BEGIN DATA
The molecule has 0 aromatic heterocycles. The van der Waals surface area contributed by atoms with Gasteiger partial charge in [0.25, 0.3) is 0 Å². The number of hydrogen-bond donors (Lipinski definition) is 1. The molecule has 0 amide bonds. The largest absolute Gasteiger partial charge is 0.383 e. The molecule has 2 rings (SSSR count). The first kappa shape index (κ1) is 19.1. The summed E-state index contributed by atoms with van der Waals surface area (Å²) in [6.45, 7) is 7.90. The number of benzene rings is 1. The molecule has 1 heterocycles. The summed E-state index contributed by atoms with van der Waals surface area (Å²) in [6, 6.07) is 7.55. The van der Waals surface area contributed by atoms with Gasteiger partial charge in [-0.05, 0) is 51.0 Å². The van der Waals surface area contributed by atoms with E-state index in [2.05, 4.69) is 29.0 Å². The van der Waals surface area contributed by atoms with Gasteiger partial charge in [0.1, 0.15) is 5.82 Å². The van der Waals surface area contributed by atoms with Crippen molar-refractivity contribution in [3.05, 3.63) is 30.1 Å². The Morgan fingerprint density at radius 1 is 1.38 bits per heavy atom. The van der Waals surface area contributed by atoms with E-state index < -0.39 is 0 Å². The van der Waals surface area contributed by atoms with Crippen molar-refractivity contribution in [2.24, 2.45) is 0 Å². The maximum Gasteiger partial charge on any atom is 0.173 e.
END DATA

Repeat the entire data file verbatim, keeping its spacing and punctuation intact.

The molecule has 0 aromatic heterocycles. The van der Waals surface area contributed by atoms with Gasteiger partial charge in [0.25, 0.3) is 0 Å². The number of hydrogen-bond donors (Lipinski definition) is 1. The molecule has 0 amide bonds. The largest absolute Gasteiger partial charge is 0.383 e. The molecule has 2 rings (SSSR count). The first kappa shape index (κ1) is 19.1. The summed E-state index contributed by atoms with van der Waals surface area (Å²) in [6.45, 7) is 7.90. The number of benzene rings is 1. The molecule has 1 heterocycles. The summed E-state index contributed by atoms with van der Waals surface area (Å²) in [6, 6.07) is 7.55. The van der Waals surface area contributed by atoms with Gasteiger partial charge in [-0.05, 0) is 51.0 Å². The van der Waals surface area contributed by atoms with E-state index in [2.05, 4.69) is 29.0 Å². The van der Waals surface area contributed by atoms with Gasteiger partial charge in [0.1, 0.15) is 5.82 Å². The van der Waals surface area contributed by atoms with Crippen molar-refractivity contribution in [3.05, 3.63) is 30.1 Å². The Morgan fingerprint density at radius 1 is 1.38 bits per heavy atom. The van der Waals surface area contributed by atoms with E-state index < -0.39 is 0 Å². The van der Waals surface area contributed by atoms with Crippen molar-refractivity contribution in [2.24, 2.45) is 0 Å². The maximum Gasteiger partial charge on any atom is 0.173 e.